“The Florida Project” is a sanguine portrait of childhood

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Courtesy of A24

Sean Baker should be a recognizable name in the independent film circuit. His claim to fame, 2015’s “Tangerine,” is a comedy-drama shot entirely on iPhones about two trans sex workers in Los Angeles. Gimmick (if it can even be called that; it’s shot better than most films shot on professional cameras) aside, it’s a story that plunges head-first into the lives of marginalized people outskirting a hub of affluence, humanizing the subculture by carving out a piece of the city it pays lip service to. Baker’s fascination with those cast aside by society continues in “The Florida Project,” where life on the fringes of the American dream is elucidated by a warm array of characters.

Hal Roach’s “Our Gang” (later syndicated as “The Little Rascals”) is indelibly tied to “The Florida Project’”s DNA. Dedicated to the memory of George McFarland, this film’s own Spanky is 6-year old Moonee, played endearingly by Brooklynn Prince. We’re introduced to Moonee on a humdrum summer day where she and her friends decide to pass the time with a spitting contest, which gets them in minor trouble when the car’s owner reports the posse to Moonee’s mother, Halley (newcomer Bria Vinaite, whom Baker discovered on Instagram).

Halley and Moonee live in a brightly lavender budget-motel masquerading as a tourist resort in Kissimmee, FL. Their $38-a-night complex — the aptly named Magic Castle — is managed by Bobby, who is played by the wonderful Willem Dafoe in a touchingly nuanced performance. While he bears the marks of a grouch, he has an inclination to help, especially in the case of the unemployed Halley and her impish child. Of the film’s colorful spectrum of things to love, its only shortcoming was that there wasn’t enough of Magic Castle’s finest. When the supporting actor is on screen, he’s captivating, with a subdued tenderness that ranges from sweet and sympathetic to fatherly and stern.

The string of vignettes that comprise “The Florida Project” largely follow Moonee as she ventures outside of her cozy motel room, going on misadventures with the local rascals. “These are the rooms we’re not supposed to go in,” she tells her new friend, the daughter of the woman whose car she spat on in the film’s opening sequence. “But let’s go in anyway!” she giddily gestures before running in to, once again, do something she’s not supposed to do. She’s an only child, yet she and mom get along more like sisters. They’re both kids in reality, one with a thorough understanding of the machinations of real life. Surely, Halley isn’t mother of the year, but the connection is there, and it’s strong and it’s effective.

It’s also shot on 35mm film save for one very particular iPhone-captured dreamscape, which cinematographer Alexis Zabe takes full advantage of. Zabe’s long, steady shots are picturesque; the crusty corridors of Magic Castle look gorgeous when framed regally, and sometimes nighttime fireworks from Disney World will illuminate a distilled moment of bliss in between financial burden. Most of the time, Zabe reveals, “it’s through the eyes of children,” underscoring not only Moonee’s height, but the adults around her’s shared fragility.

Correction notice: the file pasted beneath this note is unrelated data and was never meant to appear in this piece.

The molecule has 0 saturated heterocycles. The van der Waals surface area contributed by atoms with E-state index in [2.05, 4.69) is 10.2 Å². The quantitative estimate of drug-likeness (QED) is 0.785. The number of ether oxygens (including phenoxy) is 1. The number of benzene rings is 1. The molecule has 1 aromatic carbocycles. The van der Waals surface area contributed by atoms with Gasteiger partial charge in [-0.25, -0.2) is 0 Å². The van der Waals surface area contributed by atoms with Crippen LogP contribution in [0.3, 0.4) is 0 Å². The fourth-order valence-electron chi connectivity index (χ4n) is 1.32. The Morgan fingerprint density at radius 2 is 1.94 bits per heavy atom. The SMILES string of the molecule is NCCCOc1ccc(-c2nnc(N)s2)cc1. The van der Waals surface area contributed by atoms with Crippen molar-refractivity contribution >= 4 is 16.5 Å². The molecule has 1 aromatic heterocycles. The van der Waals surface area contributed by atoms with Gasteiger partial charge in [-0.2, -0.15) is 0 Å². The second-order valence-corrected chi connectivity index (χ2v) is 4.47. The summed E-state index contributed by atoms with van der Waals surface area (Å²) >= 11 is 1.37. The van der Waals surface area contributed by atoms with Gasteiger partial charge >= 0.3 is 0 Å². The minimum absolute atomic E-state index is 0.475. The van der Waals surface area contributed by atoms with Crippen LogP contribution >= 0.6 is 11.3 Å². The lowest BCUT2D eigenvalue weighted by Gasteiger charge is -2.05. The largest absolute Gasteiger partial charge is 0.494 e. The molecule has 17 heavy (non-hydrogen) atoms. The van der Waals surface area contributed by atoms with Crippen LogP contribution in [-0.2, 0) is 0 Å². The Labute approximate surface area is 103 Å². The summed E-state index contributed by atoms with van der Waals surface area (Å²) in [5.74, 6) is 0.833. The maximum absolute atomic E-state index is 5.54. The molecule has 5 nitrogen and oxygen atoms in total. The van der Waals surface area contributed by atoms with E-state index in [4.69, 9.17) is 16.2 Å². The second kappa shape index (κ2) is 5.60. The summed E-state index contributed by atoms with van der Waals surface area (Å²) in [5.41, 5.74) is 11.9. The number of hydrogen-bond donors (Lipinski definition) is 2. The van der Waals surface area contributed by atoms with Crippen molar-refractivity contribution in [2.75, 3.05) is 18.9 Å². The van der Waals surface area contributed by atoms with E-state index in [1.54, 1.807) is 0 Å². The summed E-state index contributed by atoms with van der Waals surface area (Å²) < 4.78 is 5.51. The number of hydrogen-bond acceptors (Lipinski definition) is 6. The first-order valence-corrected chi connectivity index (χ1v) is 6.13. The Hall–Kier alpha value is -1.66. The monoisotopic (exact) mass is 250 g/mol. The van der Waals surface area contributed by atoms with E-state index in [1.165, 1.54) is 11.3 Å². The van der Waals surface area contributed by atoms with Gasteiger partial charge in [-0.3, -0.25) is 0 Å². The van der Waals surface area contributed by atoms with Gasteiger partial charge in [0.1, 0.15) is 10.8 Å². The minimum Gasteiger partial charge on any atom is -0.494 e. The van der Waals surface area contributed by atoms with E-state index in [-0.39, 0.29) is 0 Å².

The film markedly elicits comparisons to “Gummo,” Harmony Korine’s brazenly uncouth close-up of a Ohio city forced to recuperate from a devastating tornado. Like Korine, Baker mines humanity from the impoverished parochialisms of those disregarded as white trash. By comparison, “The Florida Project” is more grounded, its characters less violent, more humble, all the while still fascinated by the mundanity of an abandoned house set ablaze or a street brawl.

“Life on the margins” is a phrase popularly used to describe these characters’ situations: Indefinitely occupying motel rooms not designed for permanent residency, these characters are inches shy of homelessness (and the self-proclaimed happiest place on earth).

Walt Disney World in Orlando, Florida is the crown jewel of American idealism, a paradise beaming with optimism and wonder and glee. “The Florida Project’”s namesake derives from the park’s working name, which Baker and co-screenwriter Chris Bergoch co-opt to delve into the heart of America’s illusory promise of prosperity.

The screenplay’s reticent self-importance lets the film tell its story without bringing to attention its unflinching scrutiny, making apparent the systemic problems that bring our characters to their knees by framing them as real people in real situations. There are wonderful, heartbreaking moments in the film when the nodes simultaneously fire and all the seemingly unconnected slices become uniform, unearthing the grim realities that repudiate Moonee’s innocent lens of the world.

Verdict: “The Florida Project” is remarkably joyful and soaring with humanity from the genuity of its cast. Its characters teeter between desperation and an unwavering yearning for the simple pleasures of life in spite of their uphill battles, penetrating the deceitful underbelly of the American dream without losing grip of the joie de vivre that defines the film. Sean Baker’s determination at highlighting the recesses of poverty on the edge of Disney’s gilded utopia is unflinching and triumphant.

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